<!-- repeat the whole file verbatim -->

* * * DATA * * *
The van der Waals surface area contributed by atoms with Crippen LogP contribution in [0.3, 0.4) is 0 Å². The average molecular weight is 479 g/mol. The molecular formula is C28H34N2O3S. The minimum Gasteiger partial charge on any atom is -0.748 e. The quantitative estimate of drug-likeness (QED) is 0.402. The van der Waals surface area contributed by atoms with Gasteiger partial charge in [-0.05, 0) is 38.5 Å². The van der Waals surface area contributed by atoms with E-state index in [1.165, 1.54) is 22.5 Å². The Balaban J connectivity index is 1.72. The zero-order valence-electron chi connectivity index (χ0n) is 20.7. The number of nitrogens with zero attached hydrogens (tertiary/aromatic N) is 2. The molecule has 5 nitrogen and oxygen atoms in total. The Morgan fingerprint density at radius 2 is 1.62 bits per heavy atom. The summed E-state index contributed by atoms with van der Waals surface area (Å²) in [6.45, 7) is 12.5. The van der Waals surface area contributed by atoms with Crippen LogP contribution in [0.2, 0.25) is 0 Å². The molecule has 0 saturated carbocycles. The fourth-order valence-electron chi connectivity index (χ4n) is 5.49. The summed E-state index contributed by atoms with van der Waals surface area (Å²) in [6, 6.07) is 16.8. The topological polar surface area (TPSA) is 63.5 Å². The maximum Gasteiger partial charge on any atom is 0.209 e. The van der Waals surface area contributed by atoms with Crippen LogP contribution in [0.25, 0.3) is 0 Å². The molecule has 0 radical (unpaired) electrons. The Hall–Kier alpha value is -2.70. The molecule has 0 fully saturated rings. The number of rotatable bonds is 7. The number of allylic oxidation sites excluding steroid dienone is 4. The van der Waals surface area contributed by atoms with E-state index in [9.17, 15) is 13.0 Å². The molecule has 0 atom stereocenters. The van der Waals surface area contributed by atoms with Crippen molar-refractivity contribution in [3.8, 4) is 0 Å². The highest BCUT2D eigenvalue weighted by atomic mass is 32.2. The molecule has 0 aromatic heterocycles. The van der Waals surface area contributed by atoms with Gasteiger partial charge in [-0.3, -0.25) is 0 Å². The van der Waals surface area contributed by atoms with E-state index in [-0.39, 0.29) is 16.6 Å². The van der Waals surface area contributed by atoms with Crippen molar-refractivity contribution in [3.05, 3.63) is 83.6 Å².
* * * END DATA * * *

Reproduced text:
The van der Waals surface area contributed by atoms with Crippen LogP contribution in [0.3, 0.4) is 0 Å². The average molecular weight is 479 g/mol. The molecular formula is C28H34N2O3S. The minimum Gasteiger partial charge on any atom is -0.748 e. The quantitative estimate of drug-likeness (QED) is 0.402. The van der Waals surface area contributed by atoms with Gasteiger partial charge in [-0.05, 0) is 38.5 Å². The van der Waals surface area contributed by atoms with E-state index in [1.165, 1.54) is 22.5 Å². The Balaban J connectivity index is 1.72. The zero-order valence-electron chi connectivity index (χ0n) is 20.7. The number of nitrogens with zero attached hydrogens (tertiary/aromatic N) is 2. The molecule has 5 nitrogen and oxygen atoms in total. The Morgan fingerprint density at radius 2 is 1.62 bits per heavy atom. The summed E-state index contributed by atoms with van der Waals surface area (Å²) in [6.45, 7) is 12.5. The van der Waals surface area contributed by atoms with Crippen LogP contribution in [0.2, 0.25) is 0 Å². The molecule has 0 saturated carbocycles. The fourth-order valence-electron chi connectivity index (χ4n) is 5.49. The summed E-state index contributed by atoms with van der Waals surface area (Å²) in [6, 6.07) is 16.8. The topological polar surface area (TPSA) is 63.5 Å². The maximum Gasteiger partial charge on any atom is 0.209 e. The van der Waals surface area contributed by atoms with Crippen LogP contribution in [0.25, 0.3) is 0 Å². The molecule has 0 radical (unpaired) electrons. The Hall–Kier alpha value is -2.70. The molecule has 0 fully saturated rings. The number of rotatable bonds is 7. The number of allylic oxidation sites excluding steroid dienone is 4. The van der Waals surface area contributed by atoms with E-state index in [9.17, 15) is 13.0 Å². The molecule has 0 atom stereocenters. The van der Waals surface area contributed by atoms with Crippen molar-refractivity contribution in [3.8, 4) is 0 Å². The highest BCUT2D eigenvalue weighted by atomic mass is 32.2. The molecule has 0 aromatic heterocycles. The van der Waals surface area contributed by atoms with Gasteiger partial charge in [-0.3, -0.25) is 0 Å². The van der Waals surface area contributed by atoms with E-state index in [-0.39, 0.29) is 16.6 Å². The van der Waals surface area contributed by atoms with Crippen molar-refractivity contribution in [3.05, 3.63) is 83.6 Å².